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'Cured' HIV baby has doctors asking: Can we protect all newborns?

The case of a baby who may have been cleared of an HIV infection raises two tantalizing prospects: Is it possible to save even more newborns from infection, and is it possible that other babies may have been cured and no one knows it yet?

One thing that everyone agrees is clear: It's really too soon to say the 2 1/2-year-old from rural Mississippi is actually cured, and it's way too soon to change the standard ways that newborns are now treated to protect them from the virus.

But researchers are already thinking about ways they can design studies to see if starting a full course of treatment in a newborn can prevent the 200 new HIV infections seen every year in U.S. babies and the more than 300,000 that happen globally.

“This is an important, but small step in the direction of understanding how we might better treat HIV-infected infants,” Dr. Anthony Fauci, who directs the National Institute of Allergy and Infectious Diseases, told NBC News.

The main goal, Fauci points out, is to prevent infection in the first place. Done right, standard procedures protect babies 95 percent of the time. If a woman has the human immunodeficiency virus that causes AIDS, she can start taking a cocktail of drugs right away that prevent her from infecting her baby in the womb or during birth. Newborns are given a light course of drugs, to, just to be sure.

If they get infected anyway, then the babies get a heavier, three-dose cocktail if drugs to keep them healthy.

The Mississippi baby’s case is unusual. Her mother showed up in labor and didn’t know she had HIV. The baby was a little premature, so she was kept in the hospital for longer than normal. That gave Dr. Hannah Gay of the University of Mississippi Medical Center a chance to deliver an unusually intense course of HIV drugs to the child right away.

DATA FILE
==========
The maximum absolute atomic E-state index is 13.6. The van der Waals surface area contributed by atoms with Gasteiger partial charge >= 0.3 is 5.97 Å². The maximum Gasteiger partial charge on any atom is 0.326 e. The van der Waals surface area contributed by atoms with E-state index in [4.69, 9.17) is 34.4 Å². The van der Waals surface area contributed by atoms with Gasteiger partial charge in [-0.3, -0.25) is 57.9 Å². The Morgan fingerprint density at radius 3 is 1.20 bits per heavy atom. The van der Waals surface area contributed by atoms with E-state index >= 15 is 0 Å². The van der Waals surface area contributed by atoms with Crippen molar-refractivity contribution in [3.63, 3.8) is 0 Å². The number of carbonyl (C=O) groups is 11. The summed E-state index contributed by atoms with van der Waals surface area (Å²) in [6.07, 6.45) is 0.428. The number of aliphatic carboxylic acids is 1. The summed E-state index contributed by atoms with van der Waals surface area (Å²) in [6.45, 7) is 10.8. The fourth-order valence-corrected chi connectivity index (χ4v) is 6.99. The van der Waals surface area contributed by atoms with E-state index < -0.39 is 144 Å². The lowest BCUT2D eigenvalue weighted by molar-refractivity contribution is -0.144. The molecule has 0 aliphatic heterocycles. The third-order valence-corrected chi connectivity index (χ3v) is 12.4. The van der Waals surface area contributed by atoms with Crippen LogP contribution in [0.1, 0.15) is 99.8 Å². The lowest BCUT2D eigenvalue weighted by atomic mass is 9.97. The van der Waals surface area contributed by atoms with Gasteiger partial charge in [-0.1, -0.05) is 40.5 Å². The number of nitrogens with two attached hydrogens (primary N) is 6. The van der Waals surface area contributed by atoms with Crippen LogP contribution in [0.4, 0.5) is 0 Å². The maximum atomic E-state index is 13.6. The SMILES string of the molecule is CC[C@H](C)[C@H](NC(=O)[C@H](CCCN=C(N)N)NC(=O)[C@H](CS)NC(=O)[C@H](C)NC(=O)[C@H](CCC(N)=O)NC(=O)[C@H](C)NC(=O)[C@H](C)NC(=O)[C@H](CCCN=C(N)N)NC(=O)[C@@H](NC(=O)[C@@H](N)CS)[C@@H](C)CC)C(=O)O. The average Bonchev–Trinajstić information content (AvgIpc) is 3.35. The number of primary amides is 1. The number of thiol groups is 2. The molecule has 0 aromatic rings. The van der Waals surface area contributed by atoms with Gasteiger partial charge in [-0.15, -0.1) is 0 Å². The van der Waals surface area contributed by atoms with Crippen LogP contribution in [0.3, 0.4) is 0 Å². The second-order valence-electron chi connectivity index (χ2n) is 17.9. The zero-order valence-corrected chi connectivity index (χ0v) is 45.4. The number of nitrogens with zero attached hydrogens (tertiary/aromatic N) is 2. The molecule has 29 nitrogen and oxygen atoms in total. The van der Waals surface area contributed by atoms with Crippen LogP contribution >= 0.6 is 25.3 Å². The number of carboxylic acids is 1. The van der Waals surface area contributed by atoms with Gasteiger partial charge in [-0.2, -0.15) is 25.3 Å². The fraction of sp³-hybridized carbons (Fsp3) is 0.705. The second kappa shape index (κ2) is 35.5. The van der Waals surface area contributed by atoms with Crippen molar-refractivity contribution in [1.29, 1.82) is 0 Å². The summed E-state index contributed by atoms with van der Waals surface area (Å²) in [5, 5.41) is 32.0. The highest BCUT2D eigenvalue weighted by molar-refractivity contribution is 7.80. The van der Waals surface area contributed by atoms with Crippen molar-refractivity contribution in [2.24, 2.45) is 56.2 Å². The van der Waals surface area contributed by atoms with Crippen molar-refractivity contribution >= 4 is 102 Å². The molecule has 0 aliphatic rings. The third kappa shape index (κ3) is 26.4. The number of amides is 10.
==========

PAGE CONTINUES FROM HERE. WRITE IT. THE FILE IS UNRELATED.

This drove the infection down to what’s known as undetectable levels, meaning the virus isn’t active. But it’s always still there, waiting to come back unless the patient takes a cocktail of drugs every day. And if the mother hadn’t stopped bringing her baby to the hospital for several months, no one would ever have noticed something usual was happening in her infant’s body.

But she did. The mom disappeared twice, and missed at least eight months worth of treatment. So Gay frantically checked the baby when she did come back, looking to see how bad the infection was. When she couldn’t find any evidence of the virus, she called in help. That’s when other experts found, to their amazement, that there was virtually no trace of the virus left in the child – only apparently harmless bits of genetic material: DNA and RNA.

This case raises the possibility that giving newborns that drug cocktail sooner might not just keep them healthy,  but allow them to stop taking the medications altogether someday, said Fauci.

“If the baby does get infected, if you could treat them as early as possible you give yourself a much better chance of actually curing the baby,” Fauci said.

Experts stress that it is vital that parents who have HIV-infected children keep giving them the drugs. Taking kids or adults off the treatment can allow the virus to start replicating and damaging the immune system again.

Dr. Carlos del Rio, an AIDS expert at Emory University in Atlanta and a spokesman for the HIV Medicine Association, says he worries that some parents may stop giving HIV drugs to their children. “I worry about the general message to the public. We don’t have a cure for HIV,” he said.